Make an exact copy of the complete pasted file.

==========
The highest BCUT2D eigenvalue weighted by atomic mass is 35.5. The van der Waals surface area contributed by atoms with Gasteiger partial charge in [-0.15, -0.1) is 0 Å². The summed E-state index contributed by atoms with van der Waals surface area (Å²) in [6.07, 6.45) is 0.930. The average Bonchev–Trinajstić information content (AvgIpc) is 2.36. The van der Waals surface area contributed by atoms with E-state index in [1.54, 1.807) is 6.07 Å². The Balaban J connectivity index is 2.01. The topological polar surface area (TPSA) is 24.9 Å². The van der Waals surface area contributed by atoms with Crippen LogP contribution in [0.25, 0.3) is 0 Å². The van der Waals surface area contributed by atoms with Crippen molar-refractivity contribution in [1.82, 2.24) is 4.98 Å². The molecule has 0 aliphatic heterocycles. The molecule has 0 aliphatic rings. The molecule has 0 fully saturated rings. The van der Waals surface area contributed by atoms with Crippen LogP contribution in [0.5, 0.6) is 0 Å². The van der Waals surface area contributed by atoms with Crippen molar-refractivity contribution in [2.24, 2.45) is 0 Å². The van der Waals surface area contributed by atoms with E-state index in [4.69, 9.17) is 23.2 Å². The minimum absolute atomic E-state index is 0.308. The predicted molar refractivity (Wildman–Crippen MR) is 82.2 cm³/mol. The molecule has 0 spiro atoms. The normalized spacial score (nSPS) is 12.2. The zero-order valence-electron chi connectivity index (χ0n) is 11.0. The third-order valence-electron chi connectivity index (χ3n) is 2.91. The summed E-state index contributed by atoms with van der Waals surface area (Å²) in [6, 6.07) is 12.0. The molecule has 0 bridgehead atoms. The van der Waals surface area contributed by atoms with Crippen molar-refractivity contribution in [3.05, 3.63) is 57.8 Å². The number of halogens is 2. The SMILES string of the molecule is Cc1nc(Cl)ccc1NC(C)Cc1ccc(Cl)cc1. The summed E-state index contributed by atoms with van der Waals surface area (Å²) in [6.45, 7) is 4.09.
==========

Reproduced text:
The highest BCUT2D eigenvalue weighted by atomic mass is 35.5. The van der Waals surface area contributed by atoms with Gasteiger partial charge in [-0.15, -0.1) is 0 Å². The summed E-state index contributed by atoms with van der Waals surface area (Å²) in [6.07, 6.45) is 0.930. The average Bonchev–Trinajstić information content (AvgIpc) is 2.36. The van der Waals surface area contributed by atoms with E-state index in [1.54, 1.807) is 6.07 Å². The Balaban J connectivity index is 2.01. The topological polar surface area (TPSA) is 24.9 Å². The van der Waals surface area contributed by atoms with Crippen LogP contribution in [0.25, 0.3) is 0 Å². The van der Waals surface area contributed by atoms with Crippen molar-refractivity contribution in [1.82, 2.24) is 4.98 Å². The molecule has 0 aliphatic heterocycles. The molecule has 0 aliphatic rings. The molecule has 0 fully saturated rings. The van der Waals surface area contributed by atoms with Crippen LogP contribution in [0.5, 0.6) is 0 Å². The van der Waals surface area contributed by atoms with Crippen molar-refractivity contribution in [2.24, 2.45) is 0 Å². The van der Waals surface area contributed by atoms with E-state index in [4.69, 9.17) is 23.2 Å². The minimum absolute atomic E-state index is 0.308. The predicted molar refractivity (Wildman–Crippen MR) is 82.2 cm³/mol. The molecule has 0 spiro atoms. The normalized spacial score (nSPS) is 12.2. The zero-order valence-electron chi connectivity index (χ0n) is 11.0. The third-order valence-electron chi connectivity index (χ3n) is 2.91. The summed E-state index contributed by atoms with van der Waals surface area (Å²) in [6, 6.07) is 12.0. The molecule has 0 bridgehead atoms. The van der Waals surface area contributed by atoms with Crippen molar-refractivity contribution in [3.05, 3.63) is 57.8 Å². The number of halogens is 2. The SMILES string of the molecule is Cc1nc(Cl)ccc1NC(C)Cc1ccc(Cl)cc1. The summed E-state index contributed by atoms with van der Waals surface area (Å²) in [6.45, 7) is 4.09.